Clemson offense has a chance to be all-timer
|Sunday, August 21, 2016, 10:16 AM- -|
For most of my life of watching Clemson football – let’s just say around 40 years – the program has been known more for its defensive prowess than offensive success.
But there have been very good offensive players who have come through the program, and that didn’t just start in the past 15 years or so.
For every Tajh Boyd, Woody Dantzler or Charlie Whitehurst there was a Homer Jordan, Mike Eppley or Steve Fuller. For every C.J. Spiller or James Davis there was a Terry Allen, Terrence Flagler or Kenny Flowers. And for every Sammy Watkins, DeAndre Hopkins, Martavis Bryant and on and on with the recent receivers group, there was a Perry Tuttle, Jerry Butler or Dwight Clark.
That said, those players, even the recent ones mentioned, would be envious of this year’s offense. In short, this is the most talented Clemson offense I’ve seen on paper, and it has a real shot at being the best Tigers offense ever.
That starts at quarterback. When Boyd finished at Clemson my thought was he was the best quarterback the program has and that it would be hard to top him. Well, it didn’t take long, did it?
Deshaun Watson probably won’t surpass Boyd’s numbers, especially if he jumps to the NFL after this season, but it’s hard to argue that Watson is not Clemson’s best-ever quarterback. Boyd was terrific and helped lift the program to another level and get it going on the right track, and he should be forever remembered and praised for that.
Watson, however, has built on that and gone to an even higher level. He’s poised, smooth, smart and supremely talented. That’s a tough combination for any defense to have to deal with.
But this offense is not a one-man show. The running back stable is the deepest I can remember at Clemson, led by Wayne Gallman, who has worked and worked and worked to become a terrific player. With another strong year, he will be right there with the program’s all-time greats (if he’s not already there). In fact, he has a real chance to be the best ever. I know that’s hard for folks who saw Spiller to comprehend, but Gallman has been that good.
Think that group is deep? What about the receivers? Last week, a story of mine mentioned all the talented receivers, and I somehow forgot Hunter Renfrow. But with Mike Williams, Artavis Scott, Deon Cain, Trevion Thompson, Ray-Ray McCloud and on and on, it’s kind of understandable that someone got left out, right?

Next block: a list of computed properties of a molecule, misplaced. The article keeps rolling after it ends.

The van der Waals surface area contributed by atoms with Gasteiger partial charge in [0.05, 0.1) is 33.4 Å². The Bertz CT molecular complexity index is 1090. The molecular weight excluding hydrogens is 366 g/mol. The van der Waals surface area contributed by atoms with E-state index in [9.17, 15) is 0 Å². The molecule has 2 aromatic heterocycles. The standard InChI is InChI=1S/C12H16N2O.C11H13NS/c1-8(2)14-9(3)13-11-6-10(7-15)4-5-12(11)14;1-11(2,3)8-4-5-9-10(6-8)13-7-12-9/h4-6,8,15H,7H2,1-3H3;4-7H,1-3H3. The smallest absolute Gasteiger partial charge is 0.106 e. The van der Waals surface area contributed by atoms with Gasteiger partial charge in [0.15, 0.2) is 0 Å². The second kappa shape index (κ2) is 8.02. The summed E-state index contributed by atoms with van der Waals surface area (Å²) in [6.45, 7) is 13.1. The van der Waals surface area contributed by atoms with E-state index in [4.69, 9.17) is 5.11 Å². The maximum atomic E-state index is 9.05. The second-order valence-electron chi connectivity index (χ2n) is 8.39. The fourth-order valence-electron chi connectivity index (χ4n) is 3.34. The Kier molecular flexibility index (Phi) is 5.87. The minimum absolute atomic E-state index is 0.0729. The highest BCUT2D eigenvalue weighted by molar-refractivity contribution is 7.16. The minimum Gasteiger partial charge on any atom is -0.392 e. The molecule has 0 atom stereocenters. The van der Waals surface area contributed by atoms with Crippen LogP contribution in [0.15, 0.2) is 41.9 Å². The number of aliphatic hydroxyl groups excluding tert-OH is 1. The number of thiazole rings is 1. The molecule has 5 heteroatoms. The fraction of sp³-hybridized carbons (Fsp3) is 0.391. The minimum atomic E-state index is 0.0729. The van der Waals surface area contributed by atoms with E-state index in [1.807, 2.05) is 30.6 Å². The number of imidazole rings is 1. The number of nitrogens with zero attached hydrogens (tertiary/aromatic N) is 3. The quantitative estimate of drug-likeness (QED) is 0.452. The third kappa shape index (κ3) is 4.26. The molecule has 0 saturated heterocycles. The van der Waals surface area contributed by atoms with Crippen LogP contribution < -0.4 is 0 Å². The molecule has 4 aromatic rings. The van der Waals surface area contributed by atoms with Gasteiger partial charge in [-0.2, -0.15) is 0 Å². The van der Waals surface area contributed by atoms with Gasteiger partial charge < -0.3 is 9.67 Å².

And don’t forget Jordan Leggett at tight end and everything he has accomplished and still can this season. He’s another player who can go down with the greats at his position.
But the biggest difference between the offense now and when Boyd, Spiller and the other recent offensive stars played is the group up front. When Tommy Bowden was the head coach, the program would land standout skill position players but never really seemed to focus on the line. Those skill position stars can’t do much without the players in the trenches doing their job. Well, they can still do some great things (see: Spiller) but maybe won’t win as many games as fans would like (see: Bowden’s dismissal and a stronger focus on the line in recruiting by Dabo Swinney’s staff).
The Clemson line now looks like a Clemson line of old. It’s big, physical and mean, and while the offense had to do things with some smoke and mirrors and scheme in previous years because of a so-so line, that wasn’t the case last year. It won’t be the case this year, either.
That group up front has a chance to be special, and because of that, this offense can be an all-time great.
Daniel Shirley is the sports editor of The Telegraph in Macon, Ga., and co-host of The Midday Sports Zone on Middle Georgia’s ESPN, 93.1 FM and 99.5 FM. Follow him on Twitter at @DM_Shirley and read his blog at macon.com/peachsports.